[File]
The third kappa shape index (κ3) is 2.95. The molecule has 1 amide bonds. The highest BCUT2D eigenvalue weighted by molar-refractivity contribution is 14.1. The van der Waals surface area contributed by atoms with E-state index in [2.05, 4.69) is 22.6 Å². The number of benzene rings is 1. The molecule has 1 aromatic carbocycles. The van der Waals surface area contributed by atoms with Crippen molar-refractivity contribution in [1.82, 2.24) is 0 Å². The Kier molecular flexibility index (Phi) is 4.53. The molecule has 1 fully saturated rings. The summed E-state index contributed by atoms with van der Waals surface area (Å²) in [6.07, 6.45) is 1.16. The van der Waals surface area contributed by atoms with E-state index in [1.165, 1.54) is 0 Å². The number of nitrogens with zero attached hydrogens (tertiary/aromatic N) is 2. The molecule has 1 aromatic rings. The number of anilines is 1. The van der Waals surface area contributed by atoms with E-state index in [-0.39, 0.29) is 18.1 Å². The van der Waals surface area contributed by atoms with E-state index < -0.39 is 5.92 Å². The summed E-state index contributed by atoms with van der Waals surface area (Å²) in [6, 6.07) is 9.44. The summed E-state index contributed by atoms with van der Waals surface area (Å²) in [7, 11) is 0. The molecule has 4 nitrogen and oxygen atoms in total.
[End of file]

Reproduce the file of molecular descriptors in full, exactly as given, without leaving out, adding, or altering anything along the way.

The third kappa shape index (κ3) is 2.95. The molecule has 1 amide bonds. The highest BCUT2D eigenvalue weighted by molar-refractivity contribution is 14.1. The van der Waals surface area contributed by atoms with E-state index in [2.05, 4.69) is 22.6 Å². The number of benzene rings is 1. The molecule has 1 aromatic carbocycles. The van der Waals surface area contributed by atoms with Crippen molar-refractivity contribution in [1.82, 2.24) is 0 Å². The Kier molecular flexibility index (Phi) is 4.53. The molecule has 1 fully saturated rings. The summed E-state index contributed by atoms with van der Waals surface area (Å²) in [6.07, 6.45) is 1.16. The van der Waals surface area contributed by atoms with E-state index in [1.165, 1.54) is 0 Å². The number of nitrogens with zero attached hydrogens (tertiary/aromatic N) is 2. The molecule has 1 aromatic rings. The number of anilines is 1. The van der Waals surface area contributed by atoms with E-state index in [-0.39, 0.29) is 18.1 Å². The van der Waals surface area contributed by atoms with E-state index < -0.39 is 5.92 Å². The summed E-state index contributed by atoms with van der Waals surface area (Å²) in [6, 6.07) is 9.44. The summed E-state index contributed by atoms with van der Waals surface area (Å²) in [7, 11) is 0. The molecule has 4 nitrogen and oxygen atoms in total.